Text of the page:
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Oecologia. 2012 Dec;170(4):1099-109. doi: 10.1007/s00442-012-2366-0. Epub 2012 May 30.

Agricultural intensification and cereal aphid-parasitoid-hyperparasitoid food webs: network complexity, temporal variability and parasitism rates.

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Agroecology, Department of Crop Science, Georg-August-University, Grisebachstrasse 6, 37077, Göttingen, Germany.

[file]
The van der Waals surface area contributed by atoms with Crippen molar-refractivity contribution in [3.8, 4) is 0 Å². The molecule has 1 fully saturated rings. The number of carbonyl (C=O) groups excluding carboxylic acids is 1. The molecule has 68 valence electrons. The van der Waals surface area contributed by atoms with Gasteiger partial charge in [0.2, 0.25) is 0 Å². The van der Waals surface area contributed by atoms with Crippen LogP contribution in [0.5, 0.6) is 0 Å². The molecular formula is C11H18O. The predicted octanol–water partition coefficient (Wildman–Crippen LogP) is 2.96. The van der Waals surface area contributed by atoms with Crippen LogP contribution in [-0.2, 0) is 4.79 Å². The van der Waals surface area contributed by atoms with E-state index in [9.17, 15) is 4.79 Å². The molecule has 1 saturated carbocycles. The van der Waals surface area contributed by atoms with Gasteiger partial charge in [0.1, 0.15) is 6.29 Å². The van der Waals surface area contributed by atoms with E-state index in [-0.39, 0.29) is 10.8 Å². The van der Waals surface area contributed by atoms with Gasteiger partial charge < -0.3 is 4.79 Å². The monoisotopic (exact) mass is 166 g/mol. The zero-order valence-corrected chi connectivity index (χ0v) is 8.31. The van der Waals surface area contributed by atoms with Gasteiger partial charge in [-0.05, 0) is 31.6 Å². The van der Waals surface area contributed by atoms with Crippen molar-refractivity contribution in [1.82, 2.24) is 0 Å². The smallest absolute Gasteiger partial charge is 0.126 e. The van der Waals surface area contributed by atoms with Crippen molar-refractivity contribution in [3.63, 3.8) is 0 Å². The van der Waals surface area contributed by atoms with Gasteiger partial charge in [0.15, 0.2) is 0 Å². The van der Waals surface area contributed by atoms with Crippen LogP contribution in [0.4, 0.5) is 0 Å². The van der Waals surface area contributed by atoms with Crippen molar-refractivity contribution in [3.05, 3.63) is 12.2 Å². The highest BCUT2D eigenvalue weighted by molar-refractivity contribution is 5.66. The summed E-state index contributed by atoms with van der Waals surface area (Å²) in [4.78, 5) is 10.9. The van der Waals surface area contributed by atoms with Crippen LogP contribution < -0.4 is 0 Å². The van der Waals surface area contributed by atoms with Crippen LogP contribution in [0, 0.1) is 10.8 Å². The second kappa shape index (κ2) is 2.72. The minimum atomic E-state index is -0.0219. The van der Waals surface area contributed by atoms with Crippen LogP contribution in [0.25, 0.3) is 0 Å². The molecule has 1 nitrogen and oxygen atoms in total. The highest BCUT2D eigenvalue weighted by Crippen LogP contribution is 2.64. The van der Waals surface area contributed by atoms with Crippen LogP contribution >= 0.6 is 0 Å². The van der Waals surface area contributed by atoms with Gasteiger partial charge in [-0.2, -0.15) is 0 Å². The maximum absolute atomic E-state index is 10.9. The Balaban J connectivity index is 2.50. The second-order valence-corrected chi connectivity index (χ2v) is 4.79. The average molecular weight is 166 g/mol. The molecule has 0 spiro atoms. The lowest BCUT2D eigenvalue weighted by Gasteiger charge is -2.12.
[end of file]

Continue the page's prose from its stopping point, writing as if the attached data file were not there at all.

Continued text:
Agricultural intensification (AI) is currently a major driver of biodiversity loss and related ecosystem functioning decline. However, spatio-temporal changes in community structure induced by AI, and their relation to ecosystem functioning, remain largely unexplored. Here, we analysed 16 quantitative cereal aphid-parasitoid and parasitoid-hyperparasitoid food webs, replicated four times during the season, under contrasting AI regimes (organic farming in complex landscapes vs. conventional farming in simple landscapes). High AI increased food web complexity but also temporal variability in aphid-parasitoid food webs and in the dominant parasitoid species identity. Enhanced complexity and variability appeared to be controlled bottom-up by changes in aphid dominance structure and evenness. Contrary to the common expectations of positive biodiversity-ecosystem functioning relationships, community complexity (food-web complexity, species richness and evenness) was negatively related to primary parasitism rates. However, this relationship was positive for secondary parasitoids. Despite differences in community structures among different trophic levels, ecosystem services (parasitism rates) and disservices (aphid abundances and hyperparasitism rates) were always higher in fields with low AI. Hence, community structure and ecosystem functioning appear to be differently influenced by AI, and change differently over time and among trophic levels. In conclusion, intensified agriculture can support diverse albeit highly variable parasitoid-host communities, but ecosystem functioning might not be easy to predict from observed changes in community structure and composition.

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